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The Player (Int'l Edition)

International -- Cover Story -- Europe: The Player

THE PLAYER (int'l edition)

A restless night owl, Pierre Lescure does some of his best thinking at 2 a.m. In his office or his Paris apartment, the chairman of French television powerhouse Canal Plus hunches over a fax machine into the wee hours, firing off handwritten queries to company managers on everything from new programming to strategic alliances. Once he phoned a company executive long after midnight to complain there was nothing good on TV. The pair hatched the concept for the hugely successful Canal Jimmy, an all-night channel devoted to old and new American TV serials, cult movies, and pop music.

Those sleepless nights have paid off big for the 50-year-old Lescure, a former TV reporter who joined Canal Plus as programming director 11 years ago. Then, it was a fledgling pay-TV company so mired in initial losses it was nicknamed Canal Minus. Today, it's the world's biggest pay-TV company by sales, with $2.2 billion in revenues and a host of channels beaming movies, talk shows, videos, and sports to 6.4 million homes throughout France, Belgium, Spain, Germany, and French-speaking Africa.

Now, Canal Plus's hard-driving chairman has a new vision for his company. While defending his dominance in European pay TV against all comers, he plans to challenge the English-language media giants for a top spot in the global television market. No other European broadcasting company has achieved that distinction. To extend Canal Plus's reach around the planet, Lescure is weaving a web of joint ventures with such heavies as the U.S.'s

Tele-Communications Inc. (TCI), Germany's Bertelsmann, and Japan's Sony Pictures Entertainment.

That's for starters. Beyond the year 2000, Lescure sees Canal Plus as a global king of content, a producer of high-quality offerings adapted to local markets from India to the U.S. Canal is also amassing a huge library of programming rights, from cartoons to documentaries and feature films, and is angling to reinvent European filmmaking. Besides backing U.S.-made movies such as the 1994 hit Stargate, Lescure hopes to churn out bigger-budget films that are distinctly European but as commercially successful as Hollywood fare. Says Lescure: "Where this market is going, imagination is the only limit."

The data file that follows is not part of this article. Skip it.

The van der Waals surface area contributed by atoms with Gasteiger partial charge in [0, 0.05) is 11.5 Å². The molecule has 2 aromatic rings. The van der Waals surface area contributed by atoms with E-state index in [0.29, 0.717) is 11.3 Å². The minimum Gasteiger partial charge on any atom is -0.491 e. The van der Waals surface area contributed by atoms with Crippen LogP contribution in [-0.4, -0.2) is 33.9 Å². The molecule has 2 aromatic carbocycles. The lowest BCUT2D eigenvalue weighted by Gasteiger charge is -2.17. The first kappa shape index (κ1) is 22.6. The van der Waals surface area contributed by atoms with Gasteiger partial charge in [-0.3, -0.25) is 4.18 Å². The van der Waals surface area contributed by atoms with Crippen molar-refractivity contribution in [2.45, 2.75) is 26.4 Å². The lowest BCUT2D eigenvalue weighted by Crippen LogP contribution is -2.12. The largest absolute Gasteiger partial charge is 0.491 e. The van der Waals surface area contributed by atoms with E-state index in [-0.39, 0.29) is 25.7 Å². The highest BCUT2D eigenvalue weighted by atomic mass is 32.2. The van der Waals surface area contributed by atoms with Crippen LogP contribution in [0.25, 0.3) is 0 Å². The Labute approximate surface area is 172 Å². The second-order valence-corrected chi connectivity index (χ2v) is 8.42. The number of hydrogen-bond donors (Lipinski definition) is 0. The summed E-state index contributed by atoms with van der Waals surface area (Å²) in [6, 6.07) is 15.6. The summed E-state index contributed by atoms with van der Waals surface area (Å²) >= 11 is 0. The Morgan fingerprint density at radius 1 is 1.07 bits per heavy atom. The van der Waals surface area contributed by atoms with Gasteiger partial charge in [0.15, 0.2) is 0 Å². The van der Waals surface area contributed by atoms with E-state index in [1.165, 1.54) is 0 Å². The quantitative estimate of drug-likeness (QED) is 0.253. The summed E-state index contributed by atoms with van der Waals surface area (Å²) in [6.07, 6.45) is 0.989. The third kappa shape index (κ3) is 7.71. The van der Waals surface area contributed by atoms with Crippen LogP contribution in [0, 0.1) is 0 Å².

It's a daunting agenda: No Continental media company, with the exception of publishing and recording giant Bertelsmann, has entered the winner's circle of top global players. But the time is right for bold moves. The launch of two new satellites bringing digital broadcasting to Europe will soon transform the protected television market there by vastly multiplying the number mf stations available to broadcasters. Europeans will soon have access to hundreds of channels, most of them in the pay-TV format.

Like Rupert Murdoch, Lescure is betting that those first to exploit this market will be the biggest winners. Lescure already has plans to launch 40 new digital pay-TV channels. He figures he can capitalize on a loyal French audience of baby boomers and Generation Xers, who avidly follow such Canal Plus offerings as Canal Jimmy and Les Guignols de l'Info, a satirical puppet show that lampoons the French Establishment. "The big success of Canal Plus is the quality of their programming," says Philippe Cassagnes, media analyst for Nomura Bourse in Paris.

HOT HANDS. Yet the sudden arrival of some 600 new channels over the next year will create new dangers in pay TV. "There will be an oversupply of channels," warns Allen Marmian, media consultant at Price Waterhouse in London. "Somebody is going to get burned." Murdoch, sources say, has signed a preliminary agreement with one of Europe's strongest broadcasters, Compagnie de Luxembourgeoise de Telediffusion (CLT), to set up a Europewide pay-TV company. CLT already plans to challenge Canal Plus with pay-TV service in France next year. Lescure doubts Murdoch and CLT will consummate their alliance, but he concedes Canal Plus "might be shaken up more than in the past by the competition."

But Lescure is moving fast. Sources say he will announce soon a joint venture with cable-TV giant TCI. TCI is likely to pay roughly $100 million for a 50% stake in the venture, which would consist of four existing Canal Plus channels, and plans to develop new channels for foreign markets. At the same time, TCI International's networks in foreign markets such as Asia and Latin America might also become an outlet for Canal Plus programs.